Not all plans permit hardship withdrawals, so you will need to check with your 401(k) provider or sponsor to see if this opportunity exists for your particular plan. If it is permitted, you will have to demonstrate that you lack available funds to cover your expenses.

401(k) Hardship Withdrawal Rules 2021

If your plan allows for early distribution, the 401(k) hardship withdrawal rules for 2021 are as follows:

  • You can only withdraw what you need. If you’re seeking money to fix your house after a flood and receive an estimate for $10,000, that is how much you’ll be approved to borrow. You make take out additional funds to cover related costs like tax or replacement furnishings. The CARES Act set a COVID-19 withdrawal limit of 100% of the vested balance, to a maximum of $100,000. (Under normal circumstances, hardship withdrawals are limited to 50% of your balance or $50,000.) This maximum includes all amounts withdrawn from tax-advantaged savings accounts, so you can’t raid IRAs, 403bs, and multiple 401(k)s.
  • What you borrow may be subject to tax and penalties. Hardship withdrawals are typically subject to income tax and a 10% early withdrawal penalty (for those under age 59.5). The 10% penalty is waived for COVID-related hardship withdrawals, and you may spread out the tax payments on the amount borrowed over the course of three years.

Who Qualifies for COVID-related 401(k) Hardships in 2021?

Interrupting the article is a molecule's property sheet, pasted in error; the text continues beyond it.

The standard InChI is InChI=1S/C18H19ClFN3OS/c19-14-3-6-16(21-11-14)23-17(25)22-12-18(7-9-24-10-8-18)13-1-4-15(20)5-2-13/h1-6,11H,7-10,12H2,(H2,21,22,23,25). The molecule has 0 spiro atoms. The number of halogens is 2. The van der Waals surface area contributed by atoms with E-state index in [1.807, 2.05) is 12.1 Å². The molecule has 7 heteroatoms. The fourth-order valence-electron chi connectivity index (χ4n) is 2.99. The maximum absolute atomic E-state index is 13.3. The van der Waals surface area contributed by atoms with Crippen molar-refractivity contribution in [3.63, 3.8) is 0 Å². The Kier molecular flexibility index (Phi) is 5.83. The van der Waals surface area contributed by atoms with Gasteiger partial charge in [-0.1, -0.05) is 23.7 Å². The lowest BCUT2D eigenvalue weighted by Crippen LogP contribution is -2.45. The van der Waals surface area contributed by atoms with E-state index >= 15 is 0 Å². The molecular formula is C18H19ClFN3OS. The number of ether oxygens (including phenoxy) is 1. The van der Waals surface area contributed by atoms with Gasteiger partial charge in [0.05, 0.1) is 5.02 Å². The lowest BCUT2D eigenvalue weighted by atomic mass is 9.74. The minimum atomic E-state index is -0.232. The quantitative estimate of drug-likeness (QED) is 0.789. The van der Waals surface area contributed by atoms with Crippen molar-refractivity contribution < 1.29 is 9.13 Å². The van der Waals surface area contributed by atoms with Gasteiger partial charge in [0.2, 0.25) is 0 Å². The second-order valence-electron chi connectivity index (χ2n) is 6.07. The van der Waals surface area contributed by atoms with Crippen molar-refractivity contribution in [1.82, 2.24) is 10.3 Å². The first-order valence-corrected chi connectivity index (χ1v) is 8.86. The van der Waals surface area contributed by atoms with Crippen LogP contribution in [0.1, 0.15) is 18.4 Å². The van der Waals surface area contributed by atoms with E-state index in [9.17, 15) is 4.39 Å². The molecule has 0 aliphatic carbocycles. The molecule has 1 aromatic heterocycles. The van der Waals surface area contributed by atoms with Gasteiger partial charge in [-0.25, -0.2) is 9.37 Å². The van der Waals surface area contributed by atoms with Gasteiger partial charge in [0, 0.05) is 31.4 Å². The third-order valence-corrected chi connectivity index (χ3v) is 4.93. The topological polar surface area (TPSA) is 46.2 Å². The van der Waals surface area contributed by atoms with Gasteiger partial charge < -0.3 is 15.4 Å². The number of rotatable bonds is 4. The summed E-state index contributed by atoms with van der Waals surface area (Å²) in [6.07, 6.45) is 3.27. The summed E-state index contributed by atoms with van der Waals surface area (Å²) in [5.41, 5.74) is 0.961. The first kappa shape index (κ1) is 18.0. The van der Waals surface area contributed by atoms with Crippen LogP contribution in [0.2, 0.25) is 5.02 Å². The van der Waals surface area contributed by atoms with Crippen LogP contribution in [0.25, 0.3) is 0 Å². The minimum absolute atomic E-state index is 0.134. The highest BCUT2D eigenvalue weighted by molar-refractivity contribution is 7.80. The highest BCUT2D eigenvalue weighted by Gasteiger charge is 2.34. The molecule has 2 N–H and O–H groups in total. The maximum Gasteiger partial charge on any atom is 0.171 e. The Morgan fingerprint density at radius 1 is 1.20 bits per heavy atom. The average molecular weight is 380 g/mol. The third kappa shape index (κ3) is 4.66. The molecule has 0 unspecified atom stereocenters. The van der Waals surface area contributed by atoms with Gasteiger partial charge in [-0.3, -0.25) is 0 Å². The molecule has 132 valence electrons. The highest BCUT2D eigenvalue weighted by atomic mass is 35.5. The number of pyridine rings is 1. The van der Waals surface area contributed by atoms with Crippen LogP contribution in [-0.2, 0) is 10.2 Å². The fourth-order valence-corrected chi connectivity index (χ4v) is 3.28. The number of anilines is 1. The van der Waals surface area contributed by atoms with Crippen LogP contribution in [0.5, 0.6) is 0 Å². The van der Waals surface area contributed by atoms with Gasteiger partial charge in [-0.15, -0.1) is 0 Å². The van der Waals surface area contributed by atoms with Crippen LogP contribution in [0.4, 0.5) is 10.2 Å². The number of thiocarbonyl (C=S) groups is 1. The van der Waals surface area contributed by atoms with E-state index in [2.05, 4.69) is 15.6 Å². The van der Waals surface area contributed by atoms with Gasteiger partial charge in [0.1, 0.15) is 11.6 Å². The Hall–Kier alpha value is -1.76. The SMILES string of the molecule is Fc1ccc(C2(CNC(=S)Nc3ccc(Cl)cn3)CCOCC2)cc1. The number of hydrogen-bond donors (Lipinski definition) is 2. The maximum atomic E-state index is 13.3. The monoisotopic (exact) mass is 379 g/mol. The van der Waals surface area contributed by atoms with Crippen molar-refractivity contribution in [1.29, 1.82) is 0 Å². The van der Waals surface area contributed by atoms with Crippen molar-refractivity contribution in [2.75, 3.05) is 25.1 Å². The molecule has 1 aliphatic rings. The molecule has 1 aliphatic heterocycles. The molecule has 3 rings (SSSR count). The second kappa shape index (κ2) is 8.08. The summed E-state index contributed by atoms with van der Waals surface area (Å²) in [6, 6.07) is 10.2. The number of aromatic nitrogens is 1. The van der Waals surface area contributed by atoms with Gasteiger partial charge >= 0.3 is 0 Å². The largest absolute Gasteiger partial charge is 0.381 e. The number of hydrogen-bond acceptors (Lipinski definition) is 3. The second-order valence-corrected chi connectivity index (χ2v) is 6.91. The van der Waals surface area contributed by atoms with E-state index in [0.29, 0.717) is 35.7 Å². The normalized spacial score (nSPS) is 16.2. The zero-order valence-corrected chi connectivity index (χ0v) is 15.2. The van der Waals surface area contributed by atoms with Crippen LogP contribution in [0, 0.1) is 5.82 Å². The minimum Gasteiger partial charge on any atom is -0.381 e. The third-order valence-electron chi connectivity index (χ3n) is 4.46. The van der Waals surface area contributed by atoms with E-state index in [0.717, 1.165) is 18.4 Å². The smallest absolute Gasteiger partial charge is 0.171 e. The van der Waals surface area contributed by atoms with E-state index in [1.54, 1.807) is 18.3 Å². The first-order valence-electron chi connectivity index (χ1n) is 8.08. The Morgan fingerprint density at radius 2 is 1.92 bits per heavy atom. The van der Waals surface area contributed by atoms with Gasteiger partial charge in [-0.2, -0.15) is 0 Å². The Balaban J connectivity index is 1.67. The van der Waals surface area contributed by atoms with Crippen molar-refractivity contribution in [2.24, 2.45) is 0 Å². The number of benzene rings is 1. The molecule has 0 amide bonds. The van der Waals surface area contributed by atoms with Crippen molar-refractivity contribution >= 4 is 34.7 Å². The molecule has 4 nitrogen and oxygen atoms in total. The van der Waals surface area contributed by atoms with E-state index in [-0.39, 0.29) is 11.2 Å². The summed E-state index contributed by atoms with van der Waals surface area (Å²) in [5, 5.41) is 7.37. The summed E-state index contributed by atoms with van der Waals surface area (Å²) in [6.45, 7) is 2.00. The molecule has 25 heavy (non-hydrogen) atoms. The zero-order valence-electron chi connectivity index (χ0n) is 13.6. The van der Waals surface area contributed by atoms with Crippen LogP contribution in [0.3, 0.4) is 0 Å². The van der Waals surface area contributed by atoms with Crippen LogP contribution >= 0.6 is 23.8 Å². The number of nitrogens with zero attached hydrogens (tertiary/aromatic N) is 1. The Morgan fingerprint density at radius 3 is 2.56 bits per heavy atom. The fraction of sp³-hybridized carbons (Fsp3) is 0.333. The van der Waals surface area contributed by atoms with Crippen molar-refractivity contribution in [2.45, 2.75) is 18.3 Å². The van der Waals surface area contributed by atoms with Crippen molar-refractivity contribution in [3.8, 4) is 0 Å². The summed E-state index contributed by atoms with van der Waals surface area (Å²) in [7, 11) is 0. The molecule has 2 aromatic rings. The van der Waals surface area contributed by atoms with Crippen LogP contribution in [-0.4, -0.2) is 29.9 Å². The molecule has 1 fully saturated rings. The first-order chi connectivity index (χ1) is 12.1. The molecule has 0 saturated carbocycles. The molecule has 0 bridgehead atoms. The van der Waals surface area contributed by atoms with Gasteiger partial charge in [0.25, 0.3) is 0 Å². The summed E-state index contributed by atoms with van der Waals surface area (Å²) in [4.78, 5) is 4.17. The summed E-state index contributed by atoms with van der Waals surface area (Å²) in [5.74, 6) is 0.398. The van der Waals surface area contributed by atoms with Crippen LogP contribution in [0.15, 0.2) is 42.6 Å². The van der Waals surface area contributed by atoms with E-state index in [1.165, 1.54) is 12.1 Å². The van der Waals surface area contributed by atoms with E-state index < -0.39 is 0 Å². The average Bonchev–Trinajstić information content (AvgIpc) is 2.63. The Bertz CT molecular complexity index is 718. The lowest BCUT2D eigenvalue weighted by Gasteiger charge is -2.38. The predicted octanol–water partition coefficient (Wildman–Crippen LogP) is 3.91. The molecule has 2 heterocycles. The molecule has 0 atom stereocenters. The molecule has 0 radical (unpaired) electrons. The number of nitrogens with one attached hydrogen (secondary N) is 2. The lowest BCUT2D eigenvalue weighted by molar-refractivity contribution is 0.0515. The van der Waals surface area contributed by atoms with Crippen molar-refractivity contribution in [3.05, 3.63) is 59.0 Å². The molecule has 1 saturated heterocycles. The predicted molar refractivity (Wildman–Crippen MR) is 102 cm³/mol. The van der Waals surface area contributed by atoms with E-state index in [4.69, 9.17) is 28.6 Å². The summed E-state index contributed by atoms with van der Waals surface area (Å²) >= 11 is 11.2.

The IRS allows withdrawals for COVID-related 401(k) hardships if:

  • You, your spouse, or a dependent are formally diagnosed by a CDC-approved test.
  • Your household suffers a financial setback from quarantine, furlough, a layoff, or reduced hours.
  • Lack of child care due to COVID-19 causes adverse financial consequences.
  • The business you own or operate had to reduce hours, limit capacity, or close because of the virus.

Is There a Deadline for COVID-19 Withdrawals?

The deadline for a 2020 tax year withdrawal was December 30th, 2020. The IRS is continually updating their rules along with this fluid situation, so it is possible they will formally announce some type of relief applicable to the 2021 tax year as the pandemic persists.

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Is There an Extended Deadline for Repaying Hardship Distributions?

If you took a hardship loan prior to the 2020 COVID-19 pandemic with repayment due between March 27 and December 31, 2020, the CARES Act allows you to delay this repayment by up to one year.

If you took a CARES Act distribution, you may repay all or part of the amount of a coronavirus-related distribution to an eligible retirement plan, within three years after the date that the distribution was received.